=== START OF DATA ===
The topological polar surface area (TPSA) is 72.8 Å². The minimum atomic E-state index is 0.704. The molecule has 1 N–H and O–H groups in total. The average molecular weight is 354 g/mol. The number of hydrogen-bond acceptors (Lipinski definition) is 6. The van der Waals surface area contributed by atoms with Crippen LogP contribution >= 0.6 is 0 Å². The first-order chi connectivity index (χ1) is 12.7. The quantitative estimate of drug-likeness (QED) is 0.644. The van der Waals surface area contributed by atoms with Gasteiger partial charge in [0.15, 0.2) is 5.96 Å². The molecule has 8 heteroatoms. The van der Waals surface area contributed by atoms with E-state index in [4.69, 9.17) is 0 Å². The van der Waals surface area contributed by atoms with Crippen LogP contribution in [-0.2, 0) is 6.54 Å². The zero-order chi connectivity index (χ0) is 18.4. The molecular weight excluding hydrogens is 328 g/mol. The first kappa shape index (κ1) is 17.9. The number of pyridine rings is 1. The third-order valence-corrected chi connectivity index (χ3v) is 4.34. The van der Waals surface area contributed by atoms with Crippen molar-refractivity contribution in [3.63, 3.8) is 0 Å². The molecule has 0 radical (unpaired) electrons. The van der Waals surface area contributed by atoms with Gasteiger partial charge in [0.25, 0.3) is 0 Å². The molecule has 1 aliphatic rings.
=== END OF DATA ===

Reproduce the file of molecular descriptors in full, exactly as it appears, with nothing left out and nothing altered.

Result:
The topological polar surface area (TPSA) is 72.8 Å². The minimum atomic E-state index is 0.704. The molecule has 1 N–H and O–H groups in total. The average molecular weight is 354 g/mol. The number of hydrogen-bond acceptors (Lipinski definition) is 6. The van der Waals surface area contributed by atoms with Crippen LogP contribution >= 0.6 is 0 Å². The first-order chi connectivity index (χ1) is 12.7. The quantitative estimate of drug-likeness (QED) is 0.644. The van der Waals surface area contributed by atoms with Gasteiger partial charge in [0.15, 0.2) is 5.96 Å². The molecule has 8 heteroatoms. The van der Waals surface area contributed by atoms with E-state index in [4.69, 9.17) is 0 Å². The van der Waals surface area contributed by atoms with Crippen LogP contribution in [-0.2, 0) is 6.54 Å². The zero-order chi connectivity index (χ0) is 18.4. The molecular weight excluding hydrogens is 328 g/mol. The first kappa shape index (κ1) is 17.9. The number of pyridine rings is 1. The third-order valence-corrected chi connectivity index (χ3v) is 4.34. The van der Waals surface area contributed by atoms with Crippen molar-refractivity contribution in [3.63, 3.8) is 0 Å². The molecule has 0 radical (unpaired) electrons. The van der Waals surface area contributed by atoms with Gasteiger partial charge in [0.25, 0.3) is 0 Å². The molecule has 1 aliphatic rings.